Man’s freedom, Bloy declared, is the respect God pays
to him, which paradoxically is not removed,
as it perhaps should be, when man attempts to gaze
at a divine existence which can not be proved
though Jews who think they are all members of his fam-
ily, keep calling God to whom they pray, “our Father,”
thus mentioning that they regard the tribe of Abraham
as part of la familia of God, related, rather.
Extrapolating Bloy, our freedom now depends
on the respect we pay to other peoples’ views,
which can be dangerous if their point of view offends
reality, as it so often does, re Jews,
especially when vile views are by Jews expressed,
as alienated from their tribe as Ruth’s sib, Orpah,
who from her favor for Judeans retrogressed,
like Jewish liberals who grimly make this faux pas,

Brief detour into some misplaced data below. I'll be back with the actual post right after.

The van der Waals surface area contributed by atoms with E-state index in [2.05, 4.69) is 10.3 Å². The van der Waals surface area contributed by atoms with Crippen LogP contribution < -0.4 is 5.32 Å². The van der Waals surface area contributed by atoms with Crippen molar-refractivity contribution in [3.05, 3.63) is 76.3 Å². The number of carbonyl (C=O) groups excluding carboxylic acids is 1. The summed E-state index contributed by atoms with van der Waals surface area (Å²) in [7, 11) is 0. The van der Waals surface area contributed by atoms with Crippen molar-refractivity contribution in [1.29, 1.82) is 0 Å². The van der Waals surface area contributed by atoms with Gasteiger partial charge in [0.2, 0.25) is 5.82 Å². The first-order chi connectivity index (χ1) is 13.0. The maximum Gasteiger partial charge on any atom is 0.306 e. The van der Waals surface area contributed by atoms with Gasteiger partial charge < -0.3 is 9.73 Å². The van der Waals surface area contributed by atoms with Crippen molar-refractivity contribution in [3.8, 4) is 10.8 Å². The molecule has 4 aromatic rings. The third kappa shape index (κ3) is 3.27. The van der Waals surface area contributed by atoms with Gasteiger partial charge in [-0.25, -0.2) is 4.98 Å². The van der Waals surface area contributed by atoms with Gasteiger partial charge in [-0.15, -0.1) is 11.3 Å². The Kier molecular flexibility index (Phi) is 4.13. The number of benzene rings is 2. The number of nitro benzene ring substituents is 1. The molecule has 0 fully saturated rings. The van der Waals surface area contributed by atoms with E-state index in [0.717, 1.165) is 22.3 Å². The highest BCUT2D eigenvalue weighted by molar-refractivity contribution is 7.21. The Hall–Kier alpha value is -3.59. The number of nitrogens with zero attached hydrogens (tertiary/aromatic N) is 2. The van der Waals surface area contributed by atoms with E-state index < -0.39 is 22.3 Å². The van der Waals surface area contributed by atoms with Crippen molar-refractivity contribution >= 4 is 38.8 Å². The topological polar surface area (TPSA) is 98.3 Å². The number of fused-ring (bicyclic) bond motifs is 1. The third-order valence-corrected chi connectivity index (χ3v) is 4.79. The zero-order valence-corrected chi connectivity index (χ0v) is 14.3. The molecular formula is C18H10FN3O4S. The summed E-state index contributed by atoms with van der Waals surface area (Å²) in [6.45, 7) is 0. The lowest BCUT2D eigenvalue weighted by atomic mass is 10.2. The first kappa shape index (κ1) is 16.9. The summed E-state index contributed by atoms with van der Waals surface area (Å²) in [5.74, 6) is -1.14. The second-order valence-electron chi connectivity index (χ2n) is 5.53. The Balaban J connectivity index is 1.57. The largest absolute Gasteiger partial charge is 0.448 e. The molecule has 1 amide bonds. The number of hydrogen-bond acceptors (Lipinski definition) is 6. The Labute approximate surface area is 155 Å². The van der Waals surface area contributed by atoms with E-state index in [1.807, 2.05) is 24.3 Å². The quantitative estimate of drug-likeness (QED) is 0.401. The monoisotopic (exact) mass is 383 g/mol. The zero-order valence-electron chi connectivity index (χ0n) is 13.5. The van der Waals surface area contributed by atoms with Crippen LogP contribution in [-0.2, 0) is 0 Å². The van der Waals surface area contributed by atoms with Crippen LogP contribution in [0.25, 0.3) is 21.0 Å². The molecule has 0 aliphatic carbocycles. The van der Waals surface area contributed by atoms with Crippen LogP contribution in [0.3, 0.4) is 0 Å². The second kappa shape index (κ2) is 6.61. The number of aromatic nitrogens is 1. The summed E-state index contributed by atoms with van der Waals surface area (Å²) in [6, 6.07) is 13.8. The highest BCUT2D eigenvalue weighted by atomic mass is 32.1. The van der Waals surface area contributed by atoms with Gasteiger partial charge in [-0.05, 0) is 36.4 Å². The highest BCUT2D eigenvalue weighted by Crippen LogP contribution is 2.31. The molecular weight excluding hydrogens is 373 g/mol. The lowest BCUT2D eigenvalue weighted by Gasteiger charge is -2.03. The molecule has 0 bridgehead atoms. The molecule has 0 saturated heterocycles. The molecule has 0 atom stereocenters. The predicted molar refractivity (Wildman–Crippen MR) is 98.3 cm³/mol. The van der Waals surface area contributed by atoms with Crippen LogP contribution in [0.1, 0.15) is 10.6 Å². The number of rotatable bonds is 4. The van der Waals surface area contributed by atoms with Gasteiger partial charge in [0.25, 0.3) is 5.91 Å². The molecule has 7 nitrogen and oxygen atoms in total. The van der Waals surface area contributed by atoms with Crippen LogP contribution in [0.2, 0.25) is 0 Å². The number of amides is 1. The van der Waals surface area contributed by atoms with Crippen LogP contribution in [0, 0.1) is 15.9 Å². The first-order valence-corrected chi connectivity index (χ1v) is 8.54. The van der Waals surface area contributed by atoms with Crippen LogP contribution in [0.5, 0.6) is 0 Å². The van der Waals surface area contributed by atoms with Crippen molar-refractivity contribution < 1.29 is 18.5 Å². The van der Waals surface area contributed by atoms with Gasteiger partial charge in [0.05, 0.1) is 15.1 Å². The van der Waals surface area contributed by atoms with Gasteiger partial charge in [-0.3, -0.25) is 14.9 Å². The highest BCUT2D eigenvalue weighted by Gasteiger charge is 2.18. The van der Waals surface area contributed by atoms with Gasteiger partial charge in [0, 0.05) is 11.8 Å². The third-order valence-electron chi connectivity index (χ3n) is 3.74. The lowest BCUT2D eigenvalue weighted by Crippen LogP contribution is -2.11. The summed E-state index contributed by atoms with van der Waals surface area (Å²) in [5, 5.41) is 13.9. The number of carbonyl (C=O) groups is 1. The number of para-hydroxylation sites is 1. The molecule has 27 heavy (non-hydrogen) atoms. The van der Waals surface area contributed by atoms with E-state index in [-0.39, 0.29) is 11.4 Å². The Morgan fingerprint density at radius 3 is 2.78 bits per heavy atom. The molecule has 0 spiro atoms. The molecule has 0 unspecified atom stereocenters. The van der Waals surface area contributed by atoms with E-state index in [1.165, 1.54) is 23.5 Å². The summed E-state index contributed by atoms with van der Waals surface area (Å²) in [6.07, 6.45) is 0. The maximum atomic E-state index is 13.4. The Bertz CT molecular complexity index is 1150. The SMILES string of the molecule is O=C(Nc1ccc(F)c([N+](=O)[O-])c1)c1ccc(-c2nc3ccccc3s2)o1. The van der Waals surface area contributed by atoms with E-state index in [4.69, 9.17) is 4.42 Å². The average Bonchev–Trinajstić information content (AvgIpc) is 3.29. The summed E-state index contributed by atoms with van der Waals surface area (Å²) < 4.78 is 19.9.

or faut pas they would never make if they regarded
themselves part of a Jewish family when they left
it high and dry, as Orpah did when she departed
from her identity as Jewish bride, bereaved, bereft.
Leon Bloy (1846-1917), French novelist, essayist, pamphleteer, and poet, known for his passionate defense of Roman Catholicism, once said that man’s freedom is the respect that God pays to him. His musings are recorded in Musings and Thunderings of Léon Bloy, Collected by Gilbert Alter-Gilbert. The Babylonian Talmud (Sotah 42b) identifies Orpah as the mother of Goliath, and three other giants, Saph, and Madon and Ishbibenob (see II Samuel 21:16–20).